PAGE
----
Remember when teachers assigned research projects or essays? Entire lessons were dedicated just to brainstorming how to gather the accurate information and resources needed. Class time was even scheduled for trips to the school library so you could learn how to conduct proper research. The librarian showed you how to find the books and journals needed for your topic. You spent hours deciding where to get the information before doing any actual research. It all seemed so overwhelming; you didn’t know where to begin.
Google has made things vastly different for students today. Now, when a teacher assigns a research project to a group of high school kids, the students’ first thoughts are often, “I’ll Google it.” What once took hours to research now takes seconds. The students pull their smartphones from their pockets, open the Google app, and in no time, they have a list of resources from which to choose. Erased from the process of the age-old research assignment is the time for critical thinking, the evaluation of sources, and the opportunity for students to form their initial opinion on the question at hand.
With the answers immediately and more quickly available, is Google helping or hurting the learning process?
Technology invariably brings about changes in curricula as schools integrate interactive devices. First, learning institutions employed the use of Apple iPads, but in 2015, Google Chromebooks became the top device sold to U.S. schools. One-third of students (junior high to high school) in the U.S. are now using school-issued mobile devices for their school work.
In addition to conducting research, students use electronic devices for taking tests online, accessing class information in online portals, and watching video lessons created by teachers. This constant innovation brings a slew of benefits and drawbacks to the ways students learn and teachers plan lessons.
How Google Positively Affects Education
●Accessibility creates the opportunity to learn: On the surface, it’s easy to see that having the answers right at your fingertips can encourage more learning. If students want to know something at any given moment, they’ll likely look it up, because they have access to the answers — whether in their smartphone or in their school-issued device. The easy access provides them with the opportunity to learn more.
●Reading online improves memory: Some education theorists believe the Internet is making people smarter, and studies have shown improved memory in students who conducted research online versus those who researched in print.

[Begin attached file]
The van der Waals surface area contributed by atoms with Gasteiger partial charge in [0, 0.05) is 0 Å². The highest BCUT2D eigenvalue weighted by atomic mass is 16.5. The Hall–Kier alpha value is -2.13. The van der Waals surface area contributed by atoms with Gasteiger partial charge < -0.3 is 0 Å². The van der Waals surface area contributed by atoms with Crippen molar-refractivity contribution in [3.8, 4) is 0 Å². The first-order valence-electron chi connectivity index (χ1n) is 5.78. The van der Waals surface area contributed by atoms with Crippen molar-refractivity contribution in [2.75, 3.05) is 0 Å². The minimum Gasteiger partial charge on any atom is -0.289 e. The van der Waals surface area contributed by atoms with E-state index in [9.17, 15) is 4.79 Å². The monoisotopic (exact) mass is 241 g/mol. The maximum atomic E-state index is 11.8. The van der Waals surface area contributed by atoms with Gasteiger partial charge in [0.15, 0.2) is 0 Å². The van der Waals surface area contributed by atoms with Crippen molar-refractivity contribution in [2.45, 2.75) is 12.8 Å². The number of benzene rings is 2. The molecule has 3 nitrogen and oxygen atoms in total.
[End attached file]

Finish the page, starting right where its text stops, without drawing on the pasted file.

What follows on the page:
How Google Negatively Affects the Learning Process
●Accessibility creates dependence: A downfall to accessibility is that students may rely too much on Google. Keying questions into their phones and immediately receiving the answers takes away any hard work to get the answer, and they’re more likely to close out of the screen or click the back button and glide on to the next thing before retaining that knowledge. When time is so precious, and new thoughts are perpetually taking place, how many students will keep reading deeper into the article for better understanding? How many students will stick with the same topic and check out other related articles when they’ve already gotten their answer?
●Accessibility creates a lack of motivation for memorization: Conceivably good and a bad is the notion that if students know they can access information whenever they like, they don’t understand the benefits of memorizing it. The plus-side of this is that easy access to this information creates more space in the brain for creativity. But then the argument is made that memorization is needed to improve thinking and fuel creativity.
Young people can find this technology distracting, as well. Many people are unable to read long texts anymore, as they skim articles quickly without evaluating the information. In addition to eliminating time spent, going through text quickly before clicking away removes the process of reflection and contemplation. Students think they comprehend what they read, but they’re often on to the next idea before the information fully sinks in.
How Do Teachers Adapt?
As Google has its effect on students’ brains, teachers have to mix up their strategies to anticipate students’ needs and challenge them. Rather than dumping an overload of information on their classes, the focus is moving toward cultivating critical thinking and implementing situation-based learning.
When assigning research projects, teachers are now encouraged to make their questions Google-proof, meaning that Google helps create the response rather than finding it. Teachers can challenge students by implementing the practices of study and observation rather than encouraging them to master a certain aspect of a subject.
Technology is always changing, and with that comes many benefits and opportunities to the way students learn. The aim is to keep their brains challenged. When lessons are as easy as a one-click answer, the students lose more than they gain.
Contributed by Jennifer Landis: Jennifer is a writer, blogger, foodie, yogi, runner, and mama. She loves drinking tea, deadlifts, and dark chocolate. You can find more from Jennifer at her blog, Mindfulness Mama, or on Twitter @JenniferELandis.